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Tragic Redemption in “King Lear” by Shakespeare Essay


King Lear, one of Shakespeare’s most tragic plays, shows how the tragic loss of honor, pride, and senility ultimately brings forth redemption to the characters. Redemption is one of the primary themes of the play. King Lear and the other characters that were at fault in the beginning of the play are redeemed in the end by the tragic death of the most innocent character. The play begins with a dark vision of a world that is superfluous and false, devoid of humility and love. It is only in Cordelia, Lear’s youngest daughter whom he banishes, do we find the light of truth. In a way, Cordelia becomes the symbol of good that must die in the end to redeem the souls of the others. Jessica Berg believes that Cordelia signifies a Christ-figure as her subsequent death reaffirms that the essential theme of the play is redemptive (4-6). On the other side of the thematic debate are those who believe that the play is primarily tragic in nature as Cordelia’s death signifies the consequence truth and goodness face, when confronted with iniquitous and gratuitous people. I believe King Lear is a tragic redemptive play that shows how human tragedy can ultimately make man realize his wrongdoings and transform him to become a new person. Redemption here implies freedom from one’s superfluous trite self to become a non-judgmental and truthful person. A tragic end redeems Lear. Thus, the theme of tragedy and redemption remain inseparable in the case of this play.

King Lear – a tragedy

King Lear is one of Shakespeare’s greatest tragedies. A tragic play is one where a tragic fate is the ruin or death of a hero. King Lear gives the impression that tragedy also occurs due to the direct misfortunes that fall on people, which fade the light of honorable characters, but in the end, it reemerges, more overpowering and absolute than the wrongs of the world. Shakespeare states in Troilus and Cressida, “In the reproof of chance/ Lies the true faith of men” (Troilus and Cressida 1.3.33-34). Thus, fate shows the true nature of man. Consequently, the poignancy of a tragic fate depends on the actions and reactions of men and women while facing adversity. The way men and women accept fate, good or bad, shows what their inner character is like. Similarly, in King Lear, Shakespeare presents the story of the physical and spiritual suffering of Lear. Suffering controls human existence and that demonstrates the tragedy in man’s life. This idea is summed up in the play as: “When we are born, we cry that we are come / To this great stage of fools.” (King Lear 4.6.187-88). The play is about life, love, and death – the love between father and daughter, faith between closest relations, and how death is the ultimate tragedy that affects all. Shakespeare uses the language of the play as a tool to scrutinize these aspects to present a tragedy that simply satisfies man’s love for beauty, life, and truth.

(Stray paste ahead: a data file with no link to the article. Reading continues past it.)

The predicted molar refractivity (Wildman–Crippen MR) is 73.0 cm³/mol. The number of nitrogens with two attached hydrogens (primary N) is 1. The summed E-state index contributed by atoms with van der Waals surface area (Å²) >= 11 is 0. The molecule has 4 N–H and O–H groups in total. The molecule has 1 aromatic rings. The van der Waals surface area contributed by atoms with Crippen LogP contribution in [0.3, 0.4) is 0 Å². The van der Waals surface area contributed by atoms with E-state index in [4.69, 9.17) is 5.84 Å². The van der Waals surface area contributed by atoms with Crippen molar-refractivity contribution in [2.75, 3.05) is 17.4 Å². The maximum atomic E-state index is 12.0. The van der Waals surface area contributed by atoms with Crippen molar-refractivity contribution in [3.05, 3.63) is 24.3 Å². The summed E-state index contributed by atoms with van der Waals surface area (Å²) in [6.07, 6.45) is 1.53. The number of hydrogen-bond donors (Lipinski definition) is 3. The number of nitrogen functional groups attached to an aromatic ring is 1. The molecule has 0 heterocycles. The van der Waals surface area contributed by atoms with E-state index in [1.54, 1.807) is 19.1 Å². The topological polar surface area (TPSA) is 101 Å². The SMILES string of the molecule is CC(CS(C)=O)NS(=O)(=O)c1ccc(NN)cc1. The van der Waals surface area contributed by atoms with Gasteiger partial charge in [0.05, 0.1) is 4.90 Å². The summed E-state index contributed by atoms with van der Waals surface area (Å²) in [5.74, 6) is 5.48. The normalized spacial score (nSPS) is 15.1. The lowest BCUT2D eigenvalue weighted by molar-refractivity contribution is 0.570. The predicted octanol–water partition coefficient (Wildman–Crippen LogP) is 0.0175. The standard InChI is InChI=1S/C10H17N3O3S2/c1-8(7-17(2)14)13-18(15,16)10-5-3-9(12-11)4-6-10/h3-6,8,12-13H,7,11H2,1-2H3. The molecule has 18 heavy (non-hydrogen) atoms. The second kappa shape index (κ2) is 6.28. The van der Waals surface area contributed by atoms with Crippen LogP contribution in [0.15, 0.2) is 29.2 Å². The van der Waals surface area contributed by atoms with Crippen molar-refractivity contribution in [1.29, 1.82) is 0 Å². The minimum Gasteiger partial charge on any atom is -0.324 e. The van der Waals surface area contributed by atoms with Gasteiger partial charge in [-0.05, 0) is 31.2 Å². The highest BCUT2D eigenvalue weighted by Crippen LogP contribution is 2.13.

In King Lear, actions assume paramount importance as they are used as a means to illustrate characters. For instance, in act 1 scene 1 of the play, Lear divides his kingdom among his three daughters leaving no startling effect on the readers (or viewers). The presence of the prince of France in the scene almost prefigures the mood of the king in the later part of the drama (Brayton 401). Dividing the kingdom among his heirs by a king who presumably has no natural male heir is a simple setting that could have any outcome. It is the duty of a good king to ensure the line of succession to the thrown. This arrangement, on the sovereign’s death, averts chaos. Lear is completely aware of the consequences that may arise if he failed to divide the realm:

We have this hour a constant will to publish

Our daughters’ several dowers, that future strife

May be prevented now. (King Lear 1.1.44-46)

However, tragedy strikes when Lear’s love for sycophancy rules over his judgment and he, very unwisely, asks his daughters to profess their love for him. Thus, the prime merit of the future ruler rested on her ability to flatter, and not her intelligence or wisdom:

Which of you shall we doth love us most?

That we our largest bounty may extend

Where nature doth with merit challenge. (King Lear 1.1.52-54)

The true tragedy of the play begins as Lear speaks the word “say.” How can anyone say how much love she has in her heart? Can mere words express true love? This misjudgment of Lear teaches him the hard way that ascertaining truth and love is extremely difficult.

Such a beginning gives a powerful signal to the outcome of the play and horrifies its viewers. The reason being, this action of Lear contradicts that of a true king. Although Lear was correct in ensuring his line of succession after his death but his actions cease to be correct when he abandons the daughter who truthfully tells that her love cannot be expressed in words. Further, Lear abdicates his thrown to his successors soon after dividing his kingdom in the most precarious manner. This whole event shocks us. This is because we are used to the concept of a king who considers his role as a sovereign as one deigned by God (as was done by Queen Elizabeth) and in serving the kingdom, he was serving God. Fulfilling his duties as a ruler was a means to attain salvation. Yes, the right action would have been to make a will ensuring the line of succession. However, Lear ends up doing the less desirable thing by relinquishing his claim to the throne just to retire from his duty. What shocks us is Lear’s decision to retire, for a king never retires. He continues to do his duty until he dies.